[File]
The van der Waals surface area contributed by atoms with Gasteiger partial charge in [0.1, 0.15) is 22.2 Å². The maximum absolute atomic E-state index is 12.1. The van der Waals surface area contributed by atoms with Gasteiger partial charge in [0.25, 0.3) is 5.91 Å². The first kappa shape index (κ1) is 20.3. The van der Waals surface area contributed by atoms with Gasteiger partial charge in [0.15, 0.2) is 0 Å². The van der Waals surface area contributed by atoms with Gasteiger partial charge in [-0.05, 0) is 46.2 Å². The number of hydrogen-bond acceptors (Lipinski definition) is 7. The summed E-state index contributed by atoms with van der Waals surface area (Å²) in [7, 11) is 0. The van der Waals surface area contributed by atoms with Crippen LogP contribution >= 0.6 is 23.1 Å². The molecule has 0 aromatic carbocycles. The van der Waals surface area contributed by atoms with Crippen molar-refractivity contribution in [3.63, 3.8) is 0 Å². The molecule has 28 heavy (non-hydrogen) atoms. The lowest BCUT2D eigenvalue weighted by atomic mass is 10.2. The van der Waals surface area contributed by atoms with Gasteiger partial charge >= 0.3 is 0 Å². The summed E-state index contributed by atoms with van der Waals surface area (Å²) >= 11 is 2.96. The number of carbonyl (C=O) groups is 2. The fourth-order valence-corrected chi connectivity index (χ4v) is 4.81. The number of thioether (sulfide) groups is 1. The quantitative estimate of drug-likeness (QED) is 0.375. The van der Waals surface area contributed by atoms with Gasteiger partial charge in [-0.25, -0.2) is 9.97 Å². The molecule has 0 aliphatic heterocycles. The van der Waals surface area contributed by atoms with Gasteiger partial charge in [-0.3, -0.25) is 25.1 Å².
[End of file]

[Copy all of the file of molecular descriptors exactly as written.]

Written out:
The van der Waals surface area contributed by atoms with Gasteiger partial charge in [0.1, 0.15) is 22.2 Å². The maximum absolute atomic E-state index is 12.1. The van der Waals surface area contributed by atoms with Gasteiger partial charge in [0.25, 0.3) is 5.91 Å². The first kappa shape index (κ1) is 20.3. The van der Waals surface area contributed by atoms with Gasteiger partial charge in [0.15, 0.2) is 0 Å². The van der Waals surface area contributed by atoms with Gasteiger partial charge in [-0.05, 0) is 46.2 Å². The number of hydrogen-bond acceptors (Lipinski definition) is 7. The summed E-state index contributed by atoms with van der Waals surface area (Å²) in [7, 11) is 0. The van der Waals surface area contributed by atoms with Crippen LogP contribution >= 0.6 is 23.1 Å². The molecule has 0 aromatic carbocycles. The van der Waals surface area contributed by atoms with Crippen molar-refractivity contribution in [3.63, 3.8) is 0 Å². The molecule has 28 heavy (non-hydrogen) atoms. The lowest BCUT2D eigenvalue weighted by atomic mass is 10.2. The van der Waals surface area contributed by atoms with Gasteiger partial charge >= 0.3 is 0 Å². The summed E-state index contributed by atoms with van der Waals surface area (Å²) >= 11 is 2.96. The number of carbonyl (C=O) groups is 2. The fourth-order valence-corrected chi connectivity index (χ4v) is 4.81. The number of thioether (sulfide) groups is 1. The quantitative estimate of drug-likeness (QED) is 0.375. The van der Waals surface area contributed by atoms with Gasteiger partial charge in [-0.25, -0.2) is 9.97 Å². The molecule has 0 aliphatic heterocycles. The van der Waals surface area contributed by atoms with Gasteiger partial charge in [-0.3, -0.25) is 25.1 Å².